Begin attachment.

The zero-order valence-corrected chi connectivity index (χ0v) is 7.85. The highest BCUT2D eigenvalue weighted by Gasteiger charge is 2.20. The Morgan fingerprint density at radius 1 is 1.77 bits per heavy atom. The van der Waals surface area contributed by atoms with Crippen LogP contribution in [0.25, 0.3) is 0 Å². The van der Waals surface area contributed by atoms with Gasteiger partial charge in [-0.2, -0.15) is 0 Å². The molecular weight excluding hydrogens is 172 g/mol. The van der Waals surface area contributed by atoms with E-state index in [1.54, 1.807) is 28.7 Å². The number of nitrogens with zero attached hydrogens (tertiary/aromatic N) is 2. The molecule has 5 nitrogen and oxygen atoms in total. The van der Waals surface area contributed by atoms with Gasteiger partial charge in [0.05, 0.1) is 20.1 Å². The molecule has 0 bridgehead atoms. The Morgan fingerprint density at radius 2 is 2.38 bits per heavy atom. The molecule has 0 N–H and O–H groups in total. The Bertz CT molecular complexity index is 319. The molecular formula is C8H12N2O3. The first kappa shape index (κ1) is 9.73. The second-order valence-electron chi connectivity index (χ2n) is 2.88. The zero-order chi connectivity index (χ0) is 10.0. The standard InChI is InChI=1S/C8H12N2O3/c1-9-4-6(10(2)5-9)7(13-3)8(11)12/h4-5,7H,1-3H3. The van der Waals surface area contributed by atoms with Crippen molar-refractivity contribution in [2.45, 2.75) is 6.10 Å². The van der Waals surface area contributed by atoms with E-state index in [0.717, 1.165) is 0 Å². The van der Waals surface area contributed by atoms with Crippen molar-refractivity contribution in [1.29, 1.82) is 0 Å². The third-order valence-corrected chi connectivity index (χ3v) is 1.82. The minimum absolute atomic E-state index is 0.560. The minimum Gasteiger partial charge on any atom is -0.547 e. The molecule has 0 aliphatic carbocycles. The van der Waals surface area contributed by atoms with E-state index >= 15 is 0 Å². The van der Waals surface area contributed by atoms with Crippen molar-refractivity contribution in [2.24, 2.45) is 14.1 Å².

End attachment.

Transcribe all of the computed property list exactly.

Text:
The zero-order valence-corrected chi connectivity index (χ0v) is 7.85. The highest BCUT2D eigenvalue weighted by Gasteiger charge is 2.20. The Morgan fingerprint density at radius 1 is 1.77 bits per heavy atom. The van der Waals surface area contributed by atoms with Crippen LogP contribution in [0.25, 0.3) is 0 Å². The van der Waals surface area contributed by atoms with Gasteiger partial charge in [-0.2, -0.15) is 0 Å². The molecular weight excluding hydrogens is 172 g/mol. The van der Waals surface area contributed by atoms with E-state index in [1.54, 1.807) is 28.7 Å². The number of nitrogens with zero attached hydrogens (tertiary/aromatic N) is 2. The molecule has 5 nitrogen and oxygen atoms in total. The van der Waals surface area contributed by atoms with Gasteiger partial charge in [0.05, 0.1) is 20.1 Å². The molecule has 0 bridgehead atoms. The Morgan fingerprint density at radius 2 is 2.38 bits per heavy atom. The molecule has 0 N–H and O–H groups in total. The Bertz CT molecular complexity index is 319. The molecular formula is C8H12N2O3. The first kappa shape index (κ1) is 9.73. The second-order valence-electron chi connectivity index (χ2n) is 2.88. The zero-order chi connectivity index (χ0) is 10.0. The standard InChI is InChI=1S/C8H12N2O3/c1-9-4-6(10(2)5-9)7(13-3)8(11)12/h4-5,7H,1-3H3. The van der Waals surface area contributed by atoms with Crippen molar-refractivity contribution in [2.45, 2.75) is 6.10 Å². The van der Waals surface area contributed by atoms with E-state index in [0.717, 1.165) is 0 Å². The van der Waals surface area contributed by atoms with Crippen molar-refractivity contribution in [1.29, 1.82) is 0 Å². The third-order valence-corrected chi connectivity index (χ3v) is 1.82. The minimum absolute atomic E-state index is 0.560. The minimum Gasteiger partial charge on any atom is -0.547 e. The molecule has 0 aliphatic carbocycles. The van der Waals surface area contributed by atoms with E-state index >= 15 is 0 Å². The van der Waals surface area contributed by atoms with Crippen molar-refractivity contribution in [2.24, 2.45) is 14.1 Å².